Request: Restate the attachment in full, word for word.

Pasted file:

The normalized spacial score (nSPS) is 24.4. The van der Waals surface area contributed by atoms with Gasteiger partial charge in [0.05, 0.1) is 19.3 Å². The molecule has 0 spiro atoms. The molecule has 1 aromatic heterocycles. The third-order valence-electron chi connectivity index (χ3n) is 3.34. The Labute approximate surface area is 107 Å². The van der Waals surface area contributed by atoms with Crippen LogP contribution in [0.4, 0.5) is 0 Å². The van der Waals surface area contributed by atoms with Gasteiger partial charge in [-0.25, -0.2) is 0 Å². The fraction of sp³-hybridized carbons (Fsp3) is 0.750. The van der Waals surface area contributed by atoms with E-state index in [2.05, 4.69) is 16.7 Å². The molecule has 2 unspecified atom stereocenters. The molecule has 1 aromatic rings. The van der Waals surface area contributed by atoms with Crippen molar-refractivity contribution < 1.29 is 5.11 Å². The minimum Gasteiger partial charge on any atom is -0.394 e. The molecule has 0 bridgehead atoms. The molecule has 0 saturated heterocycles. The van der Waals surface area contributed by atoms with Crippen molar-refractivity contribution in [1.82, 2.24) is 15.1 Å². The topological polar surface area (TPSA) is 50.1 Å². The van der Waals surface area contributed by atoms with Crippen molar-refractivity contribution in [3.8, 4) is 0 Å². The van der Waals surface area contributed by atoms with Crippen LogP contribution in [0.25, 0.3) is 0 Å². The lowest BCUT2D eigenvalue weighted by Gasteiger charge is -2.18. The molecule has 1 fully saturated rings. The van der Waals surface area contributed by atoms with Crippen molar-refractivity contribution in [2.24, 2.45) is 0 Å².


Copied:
The normalized spacial score (nSPS) is 24.4. The van der Waals surface area contributed by atoms with Gasteiger partial charge in [0.05, 0.1) is 19.3 Å². The molecule has 0 spiro atoms. The molecule has 1 aromatic heterocycles. The third-order valence-electron chi connectivity index (χ3n) is 3.34. The Labute approximate surface area is 107 Å². The van der Waals surface area contributed by atoms with Crippen LogP contribution in [0.4, 0.5) is 0 Å². The van der Waals surface area contributed by atoms with Gasteiger partial charge in [-0.25, -0.2) is 0 Å². The fraction of sp³-hybridized carbons (Fsp3) is 0.750. The van der Waals surface area contributed by atoms with E-state index in [2.05, 4.69) is 16.7 Å². The molecule has 2 unspecified atom stereocenters. The molecule has 1 aromatic rings. The van der Waals surface area contributed by atoms with Crippen molar-refractivity contribution < 1.29 is 5.11 Å². The minimum Gasteiger partial charge on any atom is -0.394 e. The molecule has 0 bridgehead atoms. The molecule has 0 saturated heterocycles. The van der Waals surface area contributed by atoms with Crippen molar-refractivity contribution in [1.82, 2.24) is 15.1 Å². The topological polar surface area (TPSA) is 50.1 Å². The van der Waals surface area contributed by atoms with Crippen molar-refractivity contribution in [3.8, 4) is 0 Å². The van der Waals surface area contributed by atoms with Crippen LogP contribution in [0.25, 0.3) is 0 Å². The lowest BCUT2D eigenvalue weighted by Gasteiger charge is -2.18. The molecule has 1 fully saturated rings. The van der Waals surface area contributed by atoms with Crippen molar-refractivity contribution in [2.24, 2.45) is 0 Å².